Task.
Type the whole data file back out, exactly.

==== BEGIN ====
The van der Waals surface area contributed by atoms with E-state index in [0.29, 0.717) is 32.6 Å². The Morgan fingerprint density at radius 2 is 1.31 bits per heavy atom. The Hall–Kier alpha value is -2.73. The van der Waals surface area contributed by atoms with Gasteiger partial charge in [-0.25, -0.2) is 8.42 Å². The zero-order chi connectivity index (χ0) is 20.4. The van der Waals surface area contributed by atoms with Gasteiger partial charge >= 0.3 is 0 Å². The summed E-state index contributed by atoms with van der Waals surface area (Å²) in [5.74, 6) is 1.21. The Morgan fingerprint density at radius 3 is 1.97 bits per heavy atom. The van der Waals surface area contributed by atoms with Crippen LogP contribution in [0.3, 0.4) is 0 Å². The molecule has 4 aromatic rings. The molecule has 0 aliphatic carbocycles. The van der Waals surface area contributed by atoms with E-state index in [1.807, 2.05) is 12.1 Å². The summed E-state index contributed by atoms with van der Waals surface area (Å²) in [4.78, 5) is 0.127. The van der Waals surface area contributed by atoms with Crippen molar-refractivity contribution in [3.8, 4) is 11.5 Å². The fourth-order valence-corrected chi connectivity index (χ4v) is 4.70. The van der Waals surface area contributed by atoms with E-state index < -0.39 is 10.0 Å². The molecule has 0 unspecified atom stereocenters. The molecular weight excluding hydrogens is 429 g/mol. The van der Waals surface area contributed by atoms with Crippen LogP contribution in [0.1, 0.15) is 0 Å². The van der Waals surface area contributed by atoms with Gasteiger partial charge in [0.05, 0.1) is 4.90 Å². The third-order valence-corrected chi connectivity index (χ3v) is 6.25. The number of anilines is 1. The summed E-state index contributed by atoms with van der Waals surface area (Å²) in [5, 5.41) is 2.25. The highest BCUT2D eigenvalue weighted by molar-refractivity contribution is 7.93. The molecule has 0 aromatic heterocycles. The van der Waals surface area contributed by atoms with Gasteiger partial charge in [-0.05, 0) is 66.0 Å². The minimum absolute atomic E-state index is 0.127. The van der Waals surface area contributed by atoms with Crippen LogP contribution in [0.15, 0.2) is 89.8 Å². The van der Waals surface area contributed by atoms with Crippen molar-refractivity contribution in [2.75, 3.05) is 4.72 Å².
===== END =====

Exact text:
The van der Waals surface area contributed by atoms with E-state index in [0.29, 0.717) is 32.6 Å². The Morgan fingerprint density at radius 2 is 1.31 bits per heavy atom. The Hall–Kier alpha value is -2.73. The van der Waals surface area contributed by atoms with Gasteiger partial charge in [-0.25, -0.2) is 8.42 Å². The zero-order chi connectivity index (χ0) is 20.4. The van der Waals surface area contributed by atoms with Gasteiger partial charge >= 0.3 is 0 Å². The summed E-state index contributed by atoms with van der Waals surface area (Å²) in [5.74, 6) is 1.21. The Morgan fingerprint density at radius 3 is 1.97 bits per heavy atom. The van der Waals surface area contributed by atoms with Crippen LogP contribution in [0.3, 0.4) is 0 Å². The molecule has 4 aromatic rings. The molecule has 0 aliphatic carbocycles. The van der Waals surface area contributed by atoms with E-state index in [1.807, 2.05) is 12.1 Å². The summed E-state index contributed by atoms with van der Waals surface area (Å²) in [4.78, 5) is 0.127. The van der Waals surface area contributed by atoms with Crippen molar-refractivity contribution in [3.8, 4) is 11.5 Å². The fourth-order valence-corrected chi connectivity index (χ4v) is 4.70. The van der Waals surface area contributed by atoms with E-state index < -0.39 is 10.0 Å². The molecule has 0 unspecified atom stereocenters. The molecular weight excluding hydrogens is 429 g/mol. The van der Waals surface area contributed by atoms with Crippen LogP contribution in [0.1, 0.15) is 0 Å². The van der Waals surface area contributed by atoms with Gasteiger partial charge in [0.05, 0.1) is 4.90 Å². The third-order valence-corrected chi connectivity index (χ3v) is 6.25. The number of anilines is 1. The summed E-state index contributed by atoms with van der Waals surface area (Å²) in [5, 5.41) is 2.25. The highest BCUT2D eigenvalue weighted by molar-refractivity contribution is 7.93. The molecule has 0 aromatic heterocycles. The van der Waals surface area contributed by atoms with Gasteiger partial charge in [-0.05, 0) is 66.0 Å². The minimum absolute atomic E-state index is 0.127. The van der Waals surface area contributed by atoms with Crippen LogP contribution in [0.15, 0.2) is 89.8 Å². The van der Waals surface area contributed by atoms with Crippen molar-refractivity contribution in [2.75, 3.05) is 4.72 Å².